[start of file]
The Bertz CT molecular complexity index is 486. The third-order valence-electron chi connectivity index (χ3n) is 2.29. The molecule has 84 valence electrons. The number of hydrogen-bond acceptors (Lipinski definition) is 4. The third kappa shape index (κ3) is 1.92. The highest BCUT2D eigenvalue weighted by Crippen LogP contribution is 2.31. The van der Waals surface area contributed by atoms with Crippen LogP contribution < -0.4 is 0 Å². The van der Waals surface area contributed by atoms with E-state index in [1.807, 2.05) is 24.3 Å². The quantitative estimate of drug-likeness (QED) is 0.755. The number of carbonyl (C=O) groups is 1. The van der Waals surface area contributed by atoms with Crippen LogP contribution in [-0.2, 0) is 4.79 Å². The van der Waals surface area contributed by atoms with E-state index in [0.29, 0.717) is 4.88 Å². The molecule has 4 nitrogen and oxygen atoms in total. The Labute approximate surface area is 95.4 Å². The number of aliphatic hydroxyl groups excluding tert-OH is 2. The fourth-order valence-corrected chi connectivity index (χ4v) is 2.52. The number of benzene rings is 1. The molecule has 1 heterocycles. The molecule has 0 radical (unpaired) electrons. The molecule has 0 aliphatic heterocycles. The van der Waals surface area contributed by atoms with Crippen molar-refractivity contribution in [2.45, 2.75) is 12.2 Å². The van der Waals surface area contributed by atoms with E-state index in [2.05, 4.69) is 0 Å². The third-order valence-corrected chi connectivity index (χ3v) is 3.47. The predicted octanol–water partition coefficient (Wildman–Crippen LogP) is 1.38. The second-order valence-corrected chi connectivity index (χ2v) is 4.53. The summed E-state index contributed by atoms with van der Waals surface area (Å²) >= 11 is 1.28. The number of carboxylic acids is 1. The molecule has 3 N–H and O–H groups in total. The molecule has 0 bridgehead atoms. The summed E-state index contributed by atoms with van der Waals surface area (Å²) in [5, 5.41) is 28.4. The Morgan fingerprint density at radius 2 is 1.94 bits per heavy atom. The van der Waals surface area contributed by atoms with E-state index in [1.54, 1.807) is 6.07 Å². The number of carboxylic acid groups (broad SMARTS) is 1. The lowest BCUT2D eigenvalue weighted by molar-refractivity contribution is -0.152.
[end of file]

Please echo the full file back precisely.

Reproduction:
The Bertz CT molecular complexity index is 486. The third-order valence-electron chi connectivity index (χ3n) is 2.29. The molecule has 84 valence electrons. The number of hydrogen-bond acceptors (Lipinski definition) is 4. The third kappa shape index (κ3) is 1.92. The highest BCUT2D eigenvalue weighted by Crippen LogP contribution is 2.31. The van der Waals surface area contributed by atoms with Crippen LogP contribution < -0.4 is 0 Å². The van der Waals surface area contributed by atoms with E-state index in [1.807, 2.05) is 24.3 Å². The quantitative estimate of drug-likeness (QED) is 0.755. The number of carbonyl (C=O) groups is 1. The van der Waals surface area contributed by atoms with Crippen LogP contribution in [-0.2, 0) is 4.79 Å². The van der Waals surface area contributed by atoms with E-state index in [0.29, 0.717) is 4.88 Å². The molecule has 4 nitrogen and oxygen atoms in total. The Labute approximate surface area is 95.4 Å². The number of aliphatic hydroxyl groups excluding tert-OH is 2. The fourth-order valence-corrected chi connectivity index (χ4v) is 2.52. The number of benzene rings is 1. The molecule has 1 heterocycles. The molecule has 0 radical (unpaired) electrons. The molecule has 0 aliphatic heterocycles. The van der Waals surface area contributed by atoms with Crippen molar-refractivity contribution in [2.45, 2.75) is 12.2 Å². The van der Waals surface area contributed by atoms with E-state index in [2.05, 4.69) is 0 Å². The third-order valence-corrected chi connectivity index (χ3v) is 3.47. The predicted octanol–water partition coefficient (Wildman–Crippen LogP) is 1.38. The second-order valence-corrected chi connectivity index (χ2v) is 4.53. The summed E-state index contributed by atoms with van der Waals surface area (Å²) >= 11 is 1.28. The number of carboxylic acids is 1. The molecule has 3 N–H and O–H groups in total. The molecule has 0 bridgehead atoms. The summed E-state index contributed by atoms with van der Waals surface area (Å²) in [5, 5.41) is 28.4. The Morgan fingerprint density at radius 2 is 1.94 bits per heavy atom. The van der Waals surface area contributed by atoms with E-state index in [1.54, 1.807) is 6.07 Å². The number of carboxylic acid groups (broad SMARTS) is 1. The lowest BCUT2D eigenvalue weighted by molar-refractivity contribution is -0.152.